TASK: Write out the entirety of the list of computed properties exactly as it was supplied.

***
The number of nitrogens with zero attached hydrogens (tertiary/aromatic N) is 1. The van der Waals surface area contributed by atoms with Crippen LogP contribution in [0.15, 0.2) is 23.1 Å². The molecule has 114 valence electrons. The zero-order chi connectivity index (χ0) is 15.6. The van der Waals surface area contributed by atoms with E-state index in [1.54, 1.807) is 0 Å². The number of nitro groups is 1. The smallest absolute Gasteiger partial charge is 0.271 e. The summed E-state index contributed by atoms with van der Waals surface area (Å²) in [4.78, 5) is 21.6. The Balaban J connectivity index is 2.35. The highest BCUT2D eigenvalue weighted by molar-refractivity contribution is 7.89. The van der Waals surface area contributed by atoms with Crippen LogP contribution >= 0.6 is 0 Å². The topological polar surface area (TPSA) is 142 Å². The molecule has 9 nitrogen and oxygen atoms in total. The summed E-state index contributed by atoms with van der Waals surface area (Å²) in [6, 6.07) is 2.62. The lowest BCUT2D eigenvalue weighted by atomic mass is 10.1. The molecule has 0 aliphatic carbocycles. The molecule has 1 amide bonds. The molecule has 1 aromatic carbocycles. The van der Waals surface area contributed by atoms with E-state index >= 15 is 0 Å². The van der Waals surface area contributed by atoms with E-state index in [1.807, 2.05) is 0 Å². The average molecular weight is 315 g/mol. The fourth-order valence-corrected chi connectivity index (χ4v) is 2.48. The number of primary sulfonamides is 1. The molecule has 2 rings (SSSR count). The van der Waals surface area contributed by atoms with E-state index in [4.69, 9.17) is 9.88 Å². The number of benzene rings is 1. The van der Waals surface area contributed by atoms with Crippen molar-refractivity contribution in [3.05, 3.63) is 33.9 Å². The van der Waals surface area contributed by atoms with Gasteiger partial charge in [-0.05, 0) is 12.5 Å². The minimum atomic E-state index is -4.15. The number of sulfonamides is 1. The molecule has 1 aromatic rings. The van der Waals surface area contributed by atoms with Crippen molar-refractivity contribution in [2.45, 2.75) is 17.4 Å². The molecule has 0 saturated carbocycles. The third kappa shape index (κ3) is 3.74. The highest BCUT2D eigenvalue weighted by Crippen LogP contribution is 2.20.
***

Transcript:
The number of nitrogens with zero attached hydrogens (tertiary/aromatic N) is 1. The van der Waals surface area contributed by atoms with Crippen LogP contribution in [0.15, 0.2) is 23.1 Å². The molecule has 114 valence electrons. The zero-order chi connectivity index (χ0) is 15.6. The van der Waals surface area contributed by atoms with E-state index in [1.54, 1.807) is 0 Å². The number of nitro groups is 1. The smallest absolute Gasteiger partial charge is 0.271 e. The summed E-state index contributed by atoms with van der Waals surface area (Å²) in [4.78, 5) is 21.6. The Balaban J connectivity index is 2.35. The highest BCUT2D eigenvalue weighted by molar-refractivity contribution is 7.89. The van der Waals surface area contributed by atoms with Crippen LogP contribution >= 0.6 is 0 Å². The topological polar surface area (TPSA) is 142 Å². The molecule has 9 nitrogen and oxygen atoms in total. The summed E-state index contributed by atoms with van der Waals surface area (Å²) in [6, 6.07) is 2.62. The lowest BCUT2D eigenvalue weighted by atomic mass is 10.1. The molecule has 0 aliphatic carbocycles. The molecule has 1 amide bonds. The molecule has 1 aromatic carbocycles. The van der Waals surface area contributed by atoms with E-state index >= 15 is 0 Å². The van der Waals surface area contributed by atoms with E-state index in [1.807, 2.05) is 0 Å². The average molecular weight is 315 g/mol. The fourth-order valence-corrected chi connectivity index (χ4v) is 2.48. The number of primary sulfonamides is 1. The molecule has 2 rings (SSSR count). The van der Waals surface area contributed by atoms with E-state index in [4.69, 9.17) is 9.88 Å². The number of benzene rings is 1. The van der Waals surface area contributed by atoms with Crippen molar-refractivity contribution in [3.05, 3.63) is 33.9 Å². The van der Waals surface area contributed by atoms with Gasteiger partial charge in [-0.05, 0) is 12.5 Å². The minimum atomic E-state index is -4.15. The number of sulfonamides is 1. The molecule has 1 aromatic rings. The van der Waals surface area contributed by atoms with Crippen molar-refractivity contribution in [2.45, 2.75) is 17.4 Å². The molecule has 0 saturated carbocycles. The third kappa shape index (κ3) is 3.74. The highest BCUT2D eigenvalue weighted by Crippen LogP contribution is 2.20.